Selecting Repertoire and Programming Considerations for School Orchestras

Selecting repertoire is one of the most important tasks a music teacher faces. While it can be difficult, it can also be a lot of fun!


  • Foundation of most curricula
  • Motivates students (or not!)
  • Wide variety of music to choose from
  • Can determine the success of your program!

Is it worthwhile?

  • Are their contrasts in musical style?
  • Does it provide aesthetic appeal?
  • Does it have audience appeal?
  • Does it have meaning or portray emotion?

What are our ultimate goals??

  • Have students learn how to be good musicians


  • How many pieces?
  • Think number of ensembles, concerts, levels
  • Determine the level of your students
  • What are the required skills to play this piece?
  • We can’t predict the future, but be must try!
  • How do we know what is appropriate?

Assess group by sightreading different levels

  • Assess each sections and their strengths
  • How much can you successfully play on the first attempt?
  • What is the “formula?”


  • Instrumentation
  • Divisi, etc.
  • Equipment needs
  • Strengths & weaknesses of players, sections
  • Solo, soli, unison
  • Range, position work, etc.
  • Are the parts already bowed/edited?
  • Reinforce newly learned technical skills through literature
  • Don’t introduce too many skills at once
  • Consider arrangements of standard literature in addition to original works
  • Find pieces correlated with your method book
  • Select music from a variety of publishers
  • Don’t limit yourself to just a few composers or arrangers.
  • At the beginning of the year review learned concepts, then choose music
  • Where will you be performing?
  • Choose music that is reachable, yet challenging = more practice!


  • Happens to everyone at some point
  • Don’t let it happen to you (again!)
  • How much of a piece should students be able to read from sight the FIRST time?
  • Concert too long, too difficult, etc.


  • Balance is key
  • The “safe” piece
  • The “reach” piece
  • Select music that will show your best!
  • How long do you REALLY need to work on this music?
  • Are you teaching students to be musicians or are you teaching the music?
  • If music is the appropriate level, it should not take 3 months to prepare for adjudication.

What’s wrong with this program?

The pieces are great, but they are all the SAME!  Similar tempo, key, etc.

Music for recruiting demonstrations

  • Top group or beginning group?
  • Future student appeal
  • Must be able to allow future students to see themselves in current students’ shoes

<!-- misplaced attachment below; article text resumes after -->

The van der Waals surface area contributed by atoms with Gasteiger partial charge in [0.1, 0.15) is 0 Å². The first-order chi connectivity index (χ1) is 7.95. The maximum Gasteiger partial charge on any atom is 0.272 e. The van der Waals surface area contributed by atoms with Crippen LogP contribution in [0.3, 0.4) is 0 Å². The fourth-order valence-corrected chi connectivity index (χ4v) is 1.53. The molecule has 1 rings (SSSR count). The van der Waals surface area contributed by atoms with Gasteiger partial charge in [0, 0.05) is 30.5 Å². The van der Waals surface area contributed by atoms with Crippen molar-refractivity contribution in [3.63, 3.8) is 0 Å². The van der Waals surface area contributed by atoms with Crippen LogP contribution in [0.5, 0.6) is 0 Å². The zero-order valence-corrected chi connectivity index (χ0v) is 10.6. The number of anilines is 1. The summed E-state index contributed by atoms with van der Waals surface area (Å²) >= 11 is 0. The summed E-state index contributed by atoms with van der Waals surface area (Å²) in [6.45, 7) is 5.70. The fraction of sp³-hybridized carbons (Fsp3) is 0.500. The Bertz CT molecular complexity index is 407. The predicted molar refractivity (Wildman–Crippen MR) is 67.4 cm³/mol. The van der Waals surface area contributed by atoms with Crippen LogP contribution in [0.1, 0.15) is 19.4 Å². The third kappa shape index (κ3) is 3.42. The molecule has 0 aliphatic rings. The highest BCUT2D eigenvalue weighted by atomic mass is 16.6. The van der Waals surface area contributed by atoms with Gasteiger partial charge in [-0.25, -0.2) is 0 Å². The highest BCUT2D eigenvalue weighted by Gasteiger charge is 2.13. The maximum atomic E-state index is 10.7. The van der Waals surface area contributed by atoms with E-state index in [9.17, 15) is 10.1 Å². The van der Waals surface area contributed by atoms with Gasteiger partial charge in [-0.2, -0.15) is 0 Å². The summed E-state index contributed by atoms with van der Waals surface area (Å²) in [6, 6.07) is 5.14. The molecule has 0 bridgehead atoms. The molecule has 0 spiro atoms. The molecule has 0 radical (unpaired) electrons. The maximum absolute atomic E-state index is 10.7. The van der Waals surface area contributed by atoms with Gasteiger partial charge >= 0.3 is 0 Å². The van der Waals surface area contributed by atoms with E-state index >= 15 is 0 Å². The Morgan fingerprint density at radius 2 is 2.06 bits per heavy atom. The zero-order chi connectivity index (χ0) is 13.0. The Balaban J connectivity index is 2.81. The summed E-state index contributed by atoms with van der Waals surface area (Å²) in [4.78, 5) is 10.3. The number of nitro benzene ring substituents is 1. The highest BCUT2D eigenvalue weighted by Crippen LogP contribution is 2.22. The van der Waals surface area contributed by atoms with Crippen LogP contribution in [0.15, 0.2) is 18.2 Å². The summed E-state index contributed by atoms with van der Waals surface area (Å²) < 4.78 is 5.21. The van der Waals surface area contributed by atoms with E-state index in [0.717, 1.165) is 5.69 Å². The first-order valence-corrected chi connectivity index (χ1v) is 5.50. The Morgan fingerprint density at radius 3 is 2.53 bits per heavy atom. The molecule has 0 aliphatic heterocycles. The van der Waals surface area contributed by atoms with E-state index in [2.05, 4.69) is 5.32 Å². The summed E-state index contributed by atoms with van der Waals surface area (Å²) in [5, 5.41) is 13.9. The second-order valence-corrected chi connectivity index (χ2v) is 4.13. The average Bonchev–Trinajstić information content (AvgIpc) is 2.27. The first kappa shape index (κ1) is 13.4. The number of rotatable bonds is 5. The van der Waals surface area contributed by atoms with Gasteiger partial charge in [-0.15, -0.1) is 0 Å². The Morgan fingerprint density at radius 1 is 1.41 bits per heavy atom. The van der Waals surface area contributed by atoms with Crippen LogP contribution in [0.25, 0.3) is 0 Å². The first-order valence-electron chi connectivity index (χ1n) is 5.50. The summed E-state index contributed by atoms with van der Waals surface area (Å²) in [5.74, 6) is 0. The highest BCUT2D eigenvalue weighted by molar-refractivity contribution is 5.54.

Don’t forget to teach the technical skills!!

  • Book 1 – teaches the foundations
  • Book 2 – Yes, you should use a book 2!
  • Book 3 and beyond – advanced skills

New Bowing Styles

  • Write out rhythm/bowing patterns, learn techniques by rote.
  • Reinforce with scales, etc.

New Time Signatures

  • Find literature to reinforce
  • Use or create rhythm worksheets to isolate rhythm skills, then combine with previously learned skills.

Learn Your Notes

  • G-string Notes – March of the Metrognome (Hubbel, Kendor)
  • F-sharp/C-natural (Mixed Finger Patterns) – Fiddles on Fire (Mark Williams, Alfred)

Make optional position work mandatory!

  • Makes “easy” music more challenging.
  • Brings out a mature sound
  • Can unify tone quality
  • Example: A Modal Festival (Marsh, Hal Leonard)

Some Personal Favorites

  • Grade .5 – New World Symphony Theme (Michael Allen, Hal Leonard)
  • Grade 1 – First Scale March (Mark Williams, Alfred)
  • Grade 1 – String Explosion (Frank Rogers, Frank Rogers Music)
  • Grade 1.5 – Elegy and Dance (Richard Meyer, Alfred)
  • Grade 2 – M to the Third Power (Carold Nuñez, Shawnee Press)
  • Grade 2.5 – Vanguard Overture (Richard Stephan, Kjos)
  • Grade 3 – The Gift (William Hofeldt, Kjos)
  • Grade 4.5 – Suite for Strings (John Rutter, Oxford)
  • Grade 5 – Prelude (Gerald Finzi, Boosey & Hawkes)

Favorite Pop Charts

  • Grade 2 – The Pink Panther (Mancini, arr. Caponegro, Kendor)
  • Grade 2 – Colors of the Wind (Menken/Higgins, Hal Leonard)
  • Grade 4 – The Magical World of Pixar (arr. Longfield, Hal Leonard)

Instrument Features

  • Violin: Celtica with a grade 1 or grade 4 solo (Brian Balmages, FJH)
  • Viola: Santa Plays the Viola (Mark Williams, Alfred)
  • Cello: Cellos Ole! (Richard Meyer, Alfred)
  • Double Bass: Revenge of the Double Bass (Reinagle/Allen, Hal Leonard)

In the Style of…

  • Aaron Copland… Iowa Spring (Paul Seitz, Latham, Grade 2)
  • Shostakovich… Chapter One (Carold Nuñez, Kjos, Grade 3.5)

Great ways to explore repertoire!

  • Web audio (MP3, etc.)
  • Score previews (PDF)
  • New: Live conductor’s score with audio! “Score Play” on YouTube (Hal Leonard)

Your core list

  • Study the literature to come up with your own core list.
  • You then have “safe” pieces to use in a rotation, if necessary.

Sources for orchestra lists

  • Strategies for Teaching Strings by Hamann & Gillespie (Oxford Univ. Press)
  • Teaching Music Through Performance in Orchestra, 3 Vols. w/ CD (GIA Publications)
    • All of the literature in these books is great!!
  • State Contest Lists
  • String and Orchestra Teachers Facebook Group = search archives


  • Let students have some input on repertoire selection. (Easy to do this and still get what you want!)
  • Push the classical envelope to bring out the cool factor
  • Balance without overprograming!

Discuss your thoughts and ideas in the comments section below!